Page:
Our Past Is Living With Us Still

Dan Boylan
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Wednesday - June 25, 2008
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I like to quote people. Who doesn’t? Eulogists live on other people’s words. So do commencement speakers, preachers and, yes, politicians. Even Mom and Dad had a few - usually unattributed - that they overused: “Early to bed, early to rise, makes a man happy, healthy and wise.” (Benjamin Franklin, if you didn’t know.)

So allow me, during a Summer lull in news political, to offer as my text for this week’s column, a quotation.

It comes from my favorite American writer of any era, William Faulkner.

Faulkner grew up in Mississippi at the beginning to the 20th Century, in a South where the Civil War and the detritus of two-and-one-half centuries of slavery, segregation and viral racism still lived.

Faulkner wrote: “The past is not dead. In fact, it’s not even past.” And in brilliant novel after brilliant novel - The Sound and the Fury, Absalom, Absalom!, Light in August and a half dozen more - Faulkner explored the South’s historical legacy.


Last week I had lunch with a couple of old friends. The subject, of course, was politics. “What’s your take on the Akaka Bill,” asked the friend seated to my left.

With wrinkled brow, my buddy to the right - a businessman of some experience and repute - replied: “So many of us in Hawaii have made our living off the Hawaiian people: their culture, the spirit of aloha. The list is long. I think the country owes them at least the recognition that is given to American Indian tribes.”

My friend hesitated: “I worry that with any kind of sovereignty there’ll be a movement toward separatism.”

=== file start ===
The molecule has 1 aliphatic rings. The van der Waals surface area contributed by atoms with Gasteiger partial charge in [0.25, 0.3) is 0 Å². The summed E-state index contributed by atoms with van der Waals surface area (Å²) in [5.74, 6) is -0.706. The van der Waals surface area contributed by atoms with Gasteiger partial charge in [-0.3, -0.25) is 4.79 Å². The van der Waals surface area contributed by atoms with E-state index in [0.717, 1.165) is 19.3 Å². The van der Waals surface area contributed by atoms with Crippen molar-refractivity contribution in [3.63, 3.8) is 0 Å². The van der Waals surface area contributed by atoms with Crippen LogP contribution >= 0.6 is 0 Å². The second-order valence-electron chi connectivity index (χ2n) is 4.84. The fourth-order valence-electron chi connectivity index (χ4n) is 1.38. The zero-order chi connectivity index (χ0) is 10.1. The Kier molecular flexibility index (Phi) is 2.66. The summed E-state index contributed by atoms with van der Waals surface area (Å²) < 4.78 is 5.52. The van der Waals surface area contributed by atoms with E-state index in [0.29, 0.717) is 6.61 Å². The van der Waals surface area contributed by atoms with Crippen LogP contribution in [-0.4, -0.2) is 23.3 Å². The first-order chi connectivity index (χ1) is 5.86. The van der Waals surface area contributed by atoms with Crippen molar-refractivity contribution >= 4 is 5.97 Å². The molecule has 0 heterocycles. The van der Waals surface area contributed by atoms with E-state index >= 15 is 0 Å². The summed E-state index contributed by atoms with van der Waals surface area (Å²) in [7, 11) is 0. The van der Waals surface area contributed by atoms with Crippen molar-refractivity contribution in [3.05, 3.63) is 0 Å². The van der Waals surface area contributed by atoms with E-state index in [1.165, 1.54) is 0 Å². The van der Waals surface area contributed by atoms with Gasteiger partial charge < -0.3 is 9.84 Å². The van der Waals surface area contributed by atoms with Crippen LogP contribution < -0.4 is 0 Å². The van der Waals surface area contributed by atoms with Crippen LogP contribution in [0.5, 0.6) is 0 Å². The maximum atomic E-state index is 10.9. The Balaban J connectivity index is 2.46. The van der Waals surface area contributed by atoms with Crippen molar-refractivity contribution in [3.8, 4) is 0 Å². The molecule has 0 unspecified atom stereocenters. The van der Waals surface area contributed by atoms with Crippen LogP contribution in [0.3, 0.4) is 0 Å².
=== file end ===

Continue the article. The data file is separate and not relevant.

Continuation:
And the debate was joined - a debate that should have involved, of course, the arrival of Polynesian wayfarers in Hawaii in 600 A.D., the arrival of Europeans in 1778 with their destructive microbes and their sometimes equally destructive institutions, the overthrow of the Hawaiian Kingdom in 1893, annexation to the United States in 1900, and statehood in 1959.

For you see, “The past is not dead. In fact, it’s not even past.”

Two weeks ago, on PBS-Hawaii’s Island Insights, I moderated a discussion on the awkwardly-titled Important Agricultural Lands bill. It made it through the legislature this session thanks to an awkwardly-handled deal struck between the House and Senate.

The House threatened to hold up passage of a bill requiring solar panels on all new housing built in the state beginning in 2010 if the Senate failed to approve the Important Agricultural Lands bill. (That, dear reader, is how democracies’ have made law since time immemorial.) So the Senate, despite misgivings, passed it, 14 to 10.


As I write, the bill sits on Gov. Linda Lingle’s desk, awaiting her signature, her veto or her allowing it to become law without her signature.

The agricultural lands bill calls for large landowners - Alexander and Baldwin, the Bishop Estate and the like - to identify 85 percent of their lands as important agricultural lands in exchange for the right to develop any 15 percent of their lands for development. The Hawaii Farm Bureau supported the bill, arguing that it was necessary to save many agricultural interests that are on the verge of going under.

The Sierra Club and various land use organizations opposed. They were concerned that the owners themselves did the deciding.

Halfway through the Island Insights hour, I found myself thinking about the history of it all. The traditional Hawaiian system of land tenure, the mid-19th Century imposition of the Great Mahele and the sugar plantations’ need for vast tracts of land resulted in a few entities holding most of Hawaii’s ag lands and directing the water for which those lands were so thirsty.

Small farming units did not develop. The family farm, as continental America knew it, didn’t exist. Thus a few, for better or for worse, would decide the future of Island agriculture. Such was the case in the 19th Century. Such is the case today.

“The past,” sayeth the scribe, “is not dead. In fact, it’s not even past.”

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